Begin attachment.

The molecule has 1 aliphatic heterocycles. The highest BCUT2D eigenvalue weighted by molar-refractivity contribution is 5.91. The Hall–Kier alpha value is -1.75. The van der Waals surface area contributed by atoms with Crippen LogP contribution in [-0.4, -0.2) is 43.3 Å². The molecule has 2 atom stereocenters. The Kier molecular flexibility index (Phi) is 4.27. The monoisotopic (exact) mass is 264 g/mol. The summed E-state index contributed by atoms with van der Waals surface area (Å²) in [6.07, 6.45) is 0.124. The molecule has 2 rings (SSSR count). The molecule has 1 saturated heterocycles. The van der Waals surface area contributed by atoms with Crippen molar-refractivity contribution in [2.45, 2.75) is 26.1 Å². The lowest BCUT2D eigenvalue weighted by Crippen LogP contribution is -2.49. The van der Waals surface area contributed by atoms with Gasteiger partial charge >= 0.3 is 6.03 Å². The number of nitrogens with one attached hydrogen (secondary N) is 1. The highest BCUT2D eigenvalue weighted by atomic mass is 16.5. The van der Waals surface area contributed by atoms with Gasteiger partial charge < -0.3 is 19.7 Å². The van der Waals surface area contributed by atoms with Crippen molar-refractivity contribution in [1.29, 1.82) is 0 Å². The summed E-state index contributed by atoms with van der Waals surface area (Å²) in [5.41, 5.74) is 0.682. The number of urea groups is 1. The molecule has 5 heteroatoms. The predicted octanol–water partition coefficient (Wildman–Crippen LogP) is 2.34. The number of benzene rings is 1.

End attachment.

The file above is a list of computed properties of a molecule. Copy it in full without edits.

The molecule has 1 aliphatic heterocycles. The highest BCUT2D eigenvalue weighted by molar-refractivity contribution is 5.91. The Hall–Kier alpha value is -1.75. The van der Waals surface area contributed by atoms with Crippen LogP contribution in [-0.4, -0.2) is 43.3 Å². The molecule has 2 atom stereocenters. The Kier molecular flexibility index (Phi) is 4.27. The monoisotopic (exact) mass is 264 g/mol. The summed E-state index contributed by atoms with van der Waals surface area (Å²) in [6.07, 6.45) is 0.124. The molecule has 2 rings (SSSR count). The molecule has 1 saturated heterocycles. The van der Waals surface area contributed by atoms with Crippen molar-refractivity contribution in [2.45, 2.75) is 26.1 Å². The lowest BCUT2D eigenvalue weighted by Crippen LogP contribution is -2.49. The van der Waals surface area contributed by atoms with Gasteiger partial charge >= 0.3 is 6.03 Å². The number of nitrogens with one attached hydrogen (secondary N) is 1. The highest BCUT2D eigenvalue weighted by atomic mass is 16.5. The van der Waals surface area contributed by atoms with Gasteiger partial charge < -0.3 is 19.7 Å². The van der Waals surface area contributed by atoms with Crippen molar-refractivity contribution in [1.29, 1.82) is 0 Å². The summed E-state index contributed by atoms with van der Waals surface area (Å²) in [5.41, 5.74) is 0.682. The number of urea groups is 1. The molecule has 5 heteroatoms. The predicted octanol–water partition coefficient (Wildman–Crippen LogP) is 2.34. The number of benzene rings is 1.